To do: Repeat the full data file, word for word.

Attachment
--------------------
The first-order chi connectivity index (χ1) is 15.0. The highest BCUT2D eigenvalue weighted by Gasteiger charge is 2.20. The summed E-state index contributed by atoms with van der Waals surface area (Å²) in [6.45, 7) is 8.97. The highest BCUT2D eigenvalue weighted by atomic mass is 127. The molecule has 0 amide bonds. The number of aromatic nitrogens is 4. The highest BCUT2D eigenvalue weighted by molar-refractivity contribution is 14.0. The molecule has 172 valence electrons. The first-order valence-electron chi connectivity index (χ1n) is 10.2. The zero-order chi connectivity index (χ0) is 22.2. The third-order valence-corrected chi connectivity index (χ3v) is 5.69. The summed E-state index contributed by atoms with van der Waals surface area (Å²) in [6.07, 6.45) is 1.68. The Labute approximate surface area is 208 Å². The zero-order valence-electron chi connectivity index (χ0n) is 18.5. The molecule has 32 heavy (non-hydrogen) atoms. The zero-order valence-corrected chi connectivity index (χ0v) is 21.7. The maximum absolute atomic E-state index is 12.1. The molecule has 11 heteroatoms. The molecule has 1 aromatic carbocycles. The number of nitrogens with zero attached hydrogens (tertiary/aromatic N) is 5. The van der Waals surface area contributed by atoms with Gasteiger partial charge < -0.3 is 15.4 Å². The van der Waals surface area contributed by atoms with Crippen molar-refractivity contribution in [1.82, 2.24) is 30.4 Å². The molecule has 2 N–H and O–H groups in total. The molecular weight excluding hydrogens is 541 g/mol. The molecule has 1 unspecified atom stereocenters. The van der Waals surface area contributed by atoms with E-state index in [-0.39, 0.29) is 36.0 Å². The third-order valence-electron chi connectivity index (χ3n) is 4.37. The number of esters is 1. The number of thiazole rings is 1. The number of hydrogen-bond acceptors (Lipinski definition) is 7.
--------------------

The first-order chi connectivity index (χ1) is 15.0. The highest BCUT2D eigenvalue weighted by Gasteiger charge is 2.20. The summed E-state index contributed by atoms with van der Waals surface area (Å²) in [6.45, 7) is 8.97. The highest BCUT2D eigenvalue weighted by atomic mass is 127. The molecule has 0 amide bonds. The number of aromatic nitrogens is 4. The highest BCUT2D eigenvalue weighted by molar-refractivity contribution is 14.0. The molecule has 172 valence electrons. The first-order valence-electron chi connectivity index (χ1n) is 10.2. The zero-order chi connectivity index (χ0) is 22.2. The third-order valence-corrected chi connectivity index (χ3v) is 5.69. The summed E-state index contributed by atoms with van der Waals surface area (Å²) in [6.07, 6.45) is 1.68. The Labute approximate surface area is 208 Å². The zero-order valence-electron chi connectivity index (χ0n) is 18.5. The molecule has 32 heavy (non-hydrogen) atoms. The zero-order valence-corrected chi connectivity index (χ0v) is 21.7. The maximum absolute atomic E-state index is 12.1. The molecule has 11 heteroatoms. The molecule has 1 aromatic carbocycles. The number of nitrogens with zero attached hydrogens (tertiary/aromatic N) is 5. The van der Waals surface area contributed by atoms with Gasteiger partial charge < -0.3 is 15.4 Å². The van der Waals surface area contributed by atoms with Crippen molar-refractivity contribution in [1.82, 2.24) is 30.4 Å². The molecule has 2 N–H and O–H groups in total. The molecular weight excluding hydrogens is 541 g/mol. The molecule has 1 unspecified atom stereocenters. The van der Waals surface area contributed by atoms with E-state index in [-0.39, 0.29) is 36.0 Å². The third-order valence-electron chi connectivity index (χ3n) is 4.37. The number of esters is 1. The number of thiazole rings is 1. The number of hydrogen-bond acceptors (Lipinski definition) is 7.